I made sure to review and process everyone's comments, and then used them to improve the presentation throughout the following week. I learned to elaborate on the fact that many of the technologies were important to know about, but not important to know through-and-through. I made sure to mention that the use of CoffeeScript and LESS is often limited (or embraced) by team members and their willingness to try new things. If you're not writing thousands of lines of JavaScript or CSS, it probably doesn't make sense to use these languages. Furthermore, if your team members are struggling to write JavaScript or CSS, introducing a new language is probably not the best thing. I also reminded people to be skeptical of new technology, but also to be open-minded and give everything a chance. The 10-minute, download-and-try test, is a great way to do that.

You can find my presentation below, download it from my presentations page, or view it on SlideShare.

Within this presentation, there are links to each of the deep dives. The last two are screencasts that I added audio to a few days ago.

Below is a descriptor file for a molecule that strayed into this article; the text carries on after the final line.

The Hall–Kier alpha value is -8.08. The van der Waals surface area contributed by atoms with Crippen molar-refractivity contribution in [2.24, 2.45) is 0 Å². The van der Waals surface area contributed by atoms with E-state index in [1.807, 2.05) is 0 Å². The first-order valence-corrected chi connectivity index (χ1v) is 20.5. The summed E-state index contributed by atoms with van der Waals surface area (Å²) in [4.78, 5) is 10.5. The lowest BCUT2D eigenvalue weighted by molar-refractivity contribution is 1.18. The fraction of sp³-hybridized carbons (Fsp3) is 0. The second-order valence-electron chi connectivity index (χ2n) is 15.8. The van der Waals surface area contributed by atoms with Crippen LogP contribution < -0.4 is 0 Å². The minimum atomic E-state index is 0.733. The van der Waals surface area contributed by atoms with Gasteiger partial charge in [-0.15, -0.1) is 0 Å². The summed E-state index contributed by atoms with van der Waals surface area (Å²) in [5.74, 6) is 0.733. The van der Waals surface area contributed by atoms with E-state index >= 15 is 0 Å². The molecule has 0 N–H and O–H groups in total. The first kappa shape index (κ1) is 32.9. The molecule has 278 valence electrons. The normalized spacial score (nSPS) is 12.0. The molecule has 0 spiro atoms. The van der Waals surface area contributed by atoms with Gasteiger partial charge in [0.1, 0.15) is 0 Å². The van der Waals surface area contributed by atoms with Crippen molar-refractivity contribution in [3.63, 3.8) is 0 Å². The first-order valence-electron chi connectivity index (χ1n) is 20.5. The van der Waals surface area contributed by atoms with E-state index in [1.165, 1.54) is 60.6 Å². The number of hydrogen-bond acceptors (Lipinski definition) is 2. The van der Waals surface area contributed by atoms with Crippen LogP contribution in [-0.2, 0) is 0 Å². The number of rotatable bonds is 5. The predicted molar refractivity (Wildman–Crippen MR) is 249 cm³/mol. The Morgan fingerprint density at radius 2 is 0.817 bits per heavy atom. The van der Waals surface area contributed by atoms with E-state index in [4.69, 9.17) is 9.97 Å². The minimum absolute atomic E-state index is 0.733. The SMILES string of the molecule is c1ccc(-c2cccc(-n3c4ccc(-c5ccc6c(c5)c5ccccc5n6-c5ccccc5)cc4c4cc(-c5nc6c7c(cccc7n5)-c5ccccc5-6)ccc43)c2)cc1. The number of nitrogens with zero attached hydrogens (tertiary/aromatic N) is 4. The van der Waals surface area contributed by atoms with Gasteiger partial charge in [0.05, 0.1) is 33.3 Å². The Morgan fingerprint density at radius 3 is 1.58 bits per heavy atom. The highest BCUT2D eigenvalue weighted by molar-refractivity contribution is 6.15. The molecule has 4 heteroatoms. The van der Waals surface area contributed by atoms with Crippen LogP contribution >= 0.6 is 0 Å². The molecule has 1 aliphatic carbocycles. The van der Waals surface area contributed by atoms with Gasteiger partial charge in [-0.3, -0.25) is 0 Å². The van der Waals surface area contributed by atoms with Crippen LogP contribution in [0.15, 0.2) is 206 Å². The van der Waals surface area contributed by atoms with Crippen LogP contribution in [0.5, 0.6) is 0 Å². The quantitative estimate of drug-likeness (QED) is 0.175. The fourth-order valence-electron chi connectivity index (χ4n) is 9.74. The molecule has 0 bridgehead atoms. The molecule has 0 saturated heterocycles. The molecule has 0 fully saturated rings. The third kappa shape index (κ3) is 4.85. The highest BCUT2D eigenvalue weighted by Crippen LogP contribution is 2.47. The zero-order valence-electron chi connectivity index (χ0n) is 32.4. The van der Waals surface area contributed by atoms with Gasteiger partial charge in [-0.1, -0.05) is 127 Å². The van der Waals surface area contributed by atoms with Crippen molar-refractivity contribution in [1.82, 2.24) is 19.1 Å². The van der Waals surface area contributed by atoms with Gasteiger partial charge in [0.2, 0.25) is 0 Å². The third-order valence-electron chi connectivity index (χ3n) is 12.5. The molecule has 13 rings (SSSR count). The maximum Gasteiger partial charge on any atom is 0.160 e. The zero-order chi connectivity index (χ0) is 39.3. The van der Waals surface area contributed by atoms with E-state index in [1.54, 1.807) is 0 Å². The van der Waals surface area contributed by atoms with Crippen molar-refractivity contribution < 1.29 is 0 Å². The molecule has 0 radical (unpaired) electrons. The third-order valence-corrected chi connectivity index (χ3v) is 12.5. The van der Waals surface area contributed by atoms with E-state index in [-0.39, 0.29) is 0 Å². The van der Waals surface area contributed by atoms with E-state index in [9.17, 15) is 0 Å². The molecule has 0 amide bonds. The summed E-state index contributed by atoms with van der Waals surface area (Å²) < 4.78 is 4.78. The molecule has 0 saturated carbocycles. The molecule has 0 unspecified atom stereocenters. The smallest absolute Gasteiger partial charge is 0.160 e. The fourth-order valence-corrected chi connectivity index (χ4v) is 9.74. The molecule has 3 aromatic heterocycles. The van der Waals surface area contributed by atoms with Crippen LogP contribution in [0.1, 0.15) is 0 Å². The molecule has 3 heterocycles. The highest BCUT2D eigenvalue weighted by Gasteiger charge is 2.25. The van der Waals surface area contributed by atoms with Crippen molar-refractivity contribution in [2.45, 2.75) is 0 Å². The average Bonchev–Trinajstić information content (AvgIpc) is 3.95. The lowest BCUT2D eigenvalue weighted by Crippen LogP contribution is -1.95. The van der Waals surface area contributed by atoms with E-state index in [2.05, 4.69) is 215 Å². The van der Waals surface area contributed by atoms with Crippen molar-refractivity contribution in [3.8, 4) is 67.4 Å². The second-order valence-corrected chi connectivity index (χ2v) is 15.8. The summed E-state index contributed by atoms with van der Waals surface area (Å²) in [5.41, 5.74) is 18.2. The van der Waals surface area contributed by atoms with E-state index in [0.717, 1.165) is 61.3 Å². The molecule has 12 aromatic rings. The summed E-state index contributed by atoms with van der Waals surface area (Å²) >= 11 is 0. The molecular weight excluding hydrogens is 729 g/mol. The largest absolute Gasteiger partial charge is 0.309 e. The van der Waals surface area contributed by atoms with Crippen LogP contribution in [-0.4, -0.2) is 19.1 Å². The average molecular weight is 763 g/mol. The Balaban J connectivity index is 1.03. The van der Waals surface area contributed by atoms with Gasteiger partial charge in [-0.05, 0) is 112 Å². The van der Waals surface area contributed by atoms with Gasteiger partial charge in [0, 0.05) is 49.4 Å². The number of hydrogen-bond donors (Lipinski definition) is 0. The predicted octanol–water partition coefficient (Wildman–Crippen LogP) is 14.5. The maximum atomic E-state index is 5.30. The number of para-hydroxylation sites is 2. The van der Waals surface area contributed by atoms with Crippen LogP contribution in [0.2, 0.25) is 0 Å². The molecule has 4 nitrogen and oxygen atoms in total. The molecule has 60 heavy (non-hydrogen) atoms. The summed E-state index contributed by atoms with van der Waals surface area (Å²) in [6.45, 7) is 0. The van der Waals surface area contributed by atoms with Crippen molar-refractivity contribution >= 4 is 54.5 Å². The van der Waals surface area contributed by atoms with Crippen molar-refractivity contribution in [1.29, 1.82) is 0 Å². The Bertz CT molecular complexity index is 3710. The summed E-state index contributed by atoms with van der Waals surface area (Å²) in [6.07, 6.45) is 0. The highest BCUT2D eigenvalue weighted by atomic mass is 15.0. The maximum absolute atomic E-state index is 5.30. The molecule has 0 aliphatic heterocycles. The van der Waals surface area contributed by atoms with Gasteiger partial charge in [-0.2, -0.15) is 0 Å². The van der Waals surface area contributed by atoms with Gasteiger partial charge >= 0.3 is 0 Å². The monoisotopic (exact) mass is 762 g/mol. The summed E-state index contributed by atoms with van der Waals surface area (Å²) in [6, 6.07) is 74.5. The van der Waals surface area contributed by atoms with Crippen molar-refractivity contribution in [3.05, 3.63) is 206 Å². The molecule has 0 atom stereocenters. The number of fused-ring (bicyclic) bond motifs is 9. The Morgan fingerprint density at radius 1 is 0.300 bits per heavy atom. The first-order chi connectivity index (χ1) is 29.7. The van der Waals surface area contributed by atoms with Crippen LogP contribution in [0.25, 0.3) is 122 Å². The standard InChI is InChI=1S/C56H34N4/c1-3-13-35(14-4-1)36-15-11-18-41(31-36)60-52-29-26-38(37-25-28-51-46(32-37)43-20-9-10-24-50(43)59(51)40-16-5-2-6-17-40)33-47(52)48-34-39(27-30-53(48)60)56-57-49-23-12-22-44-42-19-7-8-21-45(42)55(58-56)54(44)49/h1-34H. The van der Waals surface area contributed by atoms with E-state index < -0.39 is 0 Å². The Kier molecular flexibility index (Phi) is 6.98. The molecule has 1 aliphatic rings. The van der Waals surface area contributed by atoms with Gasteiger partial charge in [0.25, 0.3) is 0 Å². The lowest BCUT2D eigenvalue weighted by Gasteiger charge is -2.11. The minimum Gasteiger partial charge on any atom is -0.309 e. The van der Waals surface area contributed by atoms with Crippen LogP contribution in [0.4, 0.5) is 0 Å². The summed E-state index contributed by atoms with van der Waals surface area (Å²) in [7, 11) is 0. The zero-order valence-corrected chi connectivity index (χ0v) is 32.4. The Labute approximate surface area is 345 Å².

Bootstrap 3 | AngularJS Deep Dive | Page Speed Demo

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Posted in Java at Nov 28 2013, 12:07:26 PM MST Add a Comment

Developing with AngularJS - Part IV: Making it Pop

Welcome to the final article in a series on my experience developing with AngularJS. I learned its concepts, beat my head against-the-wall with and finally tamed it enough to create a "My Dashboard" feature for a client. For previous articles, please see the following:

The last mile of development for the My Dashboard feature was to spice things up a bit and make it look better. We hired a design company to come up a new look and feel and they went to work. Within a week, we had a meeting with them and they presented a few different options. We picked the one we liked the best and went to work. Below are screenshots that I used to implement the new design.

My Dashboard - New Design My Dashboard with Show More

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Posted in The Web at Sep 12 2013, 10:54:29 AM MDT 7 Comments

Developing with AngularJS - Part III: Services

This is the 3rd article in a series on my experience developing with AngularJS. I used AngularJS for several months to create a "My Dashboard" feature for a client and learned a whole bunch of Angular goodness along the way. For previous articles, please see Part I: The Basics and Part II: Dialogs and Data.